Quotes by Benjamin Disraeli

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The health of the people is really the foundation upon which all their happiness and all their powers as a state depend.

Genius, when young, is divine.
He has not a single redeeming defect.
Fame and power are the objects of all men. Even their partial fruition is gained by very few; and that, too, at the expense of social pleasure, health, conscience, life.
Nobody is forgotten when it is convenient to remember him.
The question is this -- Is man an ape or an angel? My Lord, I am on the side of the angels. I repudiate with indignation and abhorrence these new fanged theories.
The people of England are the most enthusiastic in the world.
Everything comes if a man will only wait.
Colonies do not cease to be colonies because they are independent.
A consistent man believes in destiny, a capricious man in chance.
If you are not very clever, you should be conciliatory.
Increased means and increased leisure are the two civilizers of man.
A great city, whose image dwells in the memory of man, is the type of some great idea. Rome represents conquest; Faith hovers over the towers of Jerusalem; and Athens embodies the pre-eminent quality of the antique world, Art.
Man is more powerful than matter.
Christianity is completed Judaism or it is nothing.
Candor is the brightest gem of criticism.
Frank and explicit -- that is the right line to take when you wish to conceal your own mind and to confuse the minds of others.
The age of chivalry is past. Bores have succeeded to dragons.
Read no history: nothing but biography, for that is life without theory.
Assassination has never changed the history of the world.
Coalitions though successful have always found this, that their triumph has been brief.
It is well-known what a middleman is: he is a man who bamboozles one party and plunders the other.
The disappointment of manhood succeeds the delusion of youth.
Nothing can withstand the power of the human will if it is willing to stake its very existence to the extent of its purpose.
The greatest good you can do for another is not just to share your riches but to reveal to him his own.
Worry -- a God, invisible but omnipotent. It steals the bloom from the cheek and lightness from the pulse; it takes away the appetite, and turns the hair gray.
An author who speaks about his own books is almost as bad as a mother who talks about her own children.
Youth is the trustee of prosperity.
I have always thought that every woman should marry, and no man.
Then there was a maiden speech, so inaudible, that it was doubted whether, after all, the young orator really did lose his virginity.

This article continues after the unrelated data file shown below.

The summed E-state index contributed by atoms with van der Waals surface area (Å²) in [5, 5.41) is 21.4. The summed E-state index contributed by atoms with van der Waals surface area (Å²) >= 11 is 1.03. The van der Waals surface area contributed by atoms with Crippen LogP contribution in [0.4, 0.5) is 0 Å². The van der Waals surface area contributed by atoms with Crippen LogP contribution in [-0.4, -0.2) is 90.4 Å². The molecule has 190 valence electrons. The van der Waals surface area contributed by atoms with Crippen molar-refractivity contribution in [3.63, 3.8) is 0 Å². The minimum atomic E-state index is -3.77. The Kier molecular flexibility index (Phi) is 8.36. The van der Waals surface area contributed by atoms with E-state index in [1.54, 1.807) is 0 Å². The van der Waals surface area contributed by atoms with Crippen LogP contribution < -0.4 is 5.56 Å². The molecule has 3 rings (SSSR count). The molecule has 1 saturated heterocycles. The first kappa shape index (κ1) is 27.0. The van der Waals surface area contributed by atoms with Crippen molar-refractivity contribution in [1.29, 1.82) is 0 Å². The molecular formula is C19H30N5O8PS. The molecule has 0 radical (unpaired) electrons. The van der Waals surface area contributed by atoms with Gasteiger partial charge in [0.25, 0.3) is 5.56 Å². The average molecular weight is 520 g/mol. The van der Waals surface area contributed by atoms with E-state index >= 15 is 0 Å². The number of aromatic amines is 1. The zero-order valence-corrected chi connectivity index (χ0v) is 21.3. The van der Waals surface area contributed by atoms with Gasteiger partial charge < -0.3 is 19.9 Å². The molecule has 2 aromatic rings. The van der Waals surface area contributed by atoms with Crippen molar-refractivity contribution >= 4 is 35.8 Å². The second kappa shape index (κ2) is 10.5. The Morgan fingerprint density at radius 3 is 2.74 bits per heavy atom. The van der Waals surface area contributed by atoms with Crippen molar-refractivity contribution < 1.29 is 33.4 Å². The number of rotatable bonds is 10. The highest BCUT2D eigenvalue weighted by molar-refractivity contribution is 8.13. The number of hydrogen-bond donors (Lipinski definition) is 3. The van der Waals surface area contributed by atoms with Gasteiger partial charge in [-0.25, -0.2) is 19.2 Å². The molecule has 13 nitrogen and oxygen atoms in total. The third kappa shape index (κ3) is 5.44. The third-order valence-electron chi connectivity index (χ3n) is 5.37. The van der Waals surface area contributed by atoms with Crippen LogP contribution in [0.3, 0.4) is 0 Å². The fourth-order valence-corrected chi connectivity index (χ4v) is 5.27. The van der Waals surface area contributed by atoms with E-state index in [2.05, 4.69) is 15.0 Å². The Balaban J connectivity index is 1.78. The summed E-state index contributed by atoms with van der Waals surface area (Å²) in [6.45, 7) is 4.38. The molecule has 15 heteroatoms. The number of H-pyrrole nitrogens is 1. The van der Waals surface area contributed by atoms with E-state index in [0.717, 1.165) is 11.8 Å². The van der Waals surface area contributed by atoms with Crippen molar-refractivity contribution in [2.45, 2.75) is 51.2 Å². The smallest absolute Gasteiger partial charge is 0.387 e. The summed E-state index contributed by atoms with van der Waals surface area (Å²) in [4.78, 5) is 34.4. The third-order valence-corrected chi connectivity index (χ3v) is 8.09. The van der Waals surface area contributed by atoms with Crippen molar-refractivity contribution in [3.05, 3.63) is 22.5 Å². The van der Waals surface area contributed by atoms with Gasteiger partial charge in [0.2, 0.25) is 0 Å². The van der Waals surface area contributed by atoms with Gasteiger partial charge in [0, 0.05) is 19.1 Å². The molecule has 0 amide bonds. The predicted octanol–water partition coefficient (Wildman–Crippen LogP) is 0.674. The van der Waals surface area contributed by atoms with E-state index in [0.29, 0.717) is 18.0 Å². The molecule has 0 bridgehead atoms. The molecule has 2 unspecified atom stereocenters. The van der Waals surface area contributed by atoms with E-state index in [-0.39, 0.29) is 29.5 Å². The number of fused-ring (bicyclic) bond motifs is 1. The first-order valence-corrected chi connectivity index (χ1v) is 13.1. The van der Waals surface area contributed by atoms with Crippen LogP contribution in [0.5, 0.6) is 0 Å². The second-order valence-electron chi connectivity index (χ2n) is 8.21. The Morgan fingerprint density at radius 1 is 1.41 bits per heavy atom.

At present the peace of the world has been preserved, not by statesmen, but by capitalists.
You have despoiled churches. You have threatened every corporation and endowment in the country. You have examined into everybodys affairs. You have criticised every profession and vexed every trade. No one is certain of his property, and nobody knows what duties he may have to perform to-morrow. This is the policy of confiscation as compared with that of concurrent endowment.
You cannot choose between party government and Parliamentary government. I say you can have no Parliamentary government if you have no party government; and therefore when gentlemen denounce party government, they strike at the scheme of government which, in my opinion, has made this country great, and which, I hope, will keep it great.
I was told, continued Egremont, that an impassable gulf divided the Rich from the Poor; I was told that the Privileged and the People formed Two Nations, governed by different laws, influenced by different manners, with no thoughts or sympathies in common; with an innate inability of mutual comprehension.
In a progressive country change is constant; change is inevitable.
I have climbed to the top of the greasy pole!
That we may live to see England once more possess a free Monarchy and a privileged and prosperous People, is my Prayer; that these great consequences can only be brought about by the energy and devotion of our Youth is my persuasion. We live in an age when to be young and to be indifferent can be no longer synonymous. We must prepare for the coming hour. The claims of the Future are represented by suffering millions; and the Youth of a Nation are the trustees of Posterity.
I am a Conservative to preserve all that is good in our constitution, a Radical to remove all that is bad. I seek to preserve property and to respect order, and I equally decry the appeal to the passions of the many or the prejudices of the few.
For nearly five years the present Ministers have harassed every trade, worried every profession, and assailed or menaced every class, institution, and species of property in the country. Occasionally they have varied this state of civil warfare by perpetrating some job which outraged public opinion, or by stumbling into mistakes which have been always discreditable, and sometimes ruinous. All this they call a policy, and seem quite proud of it; but the country has, I think, made up its mind to close this career of plundering and blundering.
Mr Kremlin himself was distinguished for ignorance, for he had only one idea,and that was wrong.
Sir, I say that justice is truth in action.
I rather like bad wine, . . . one gets so bored with good wine.

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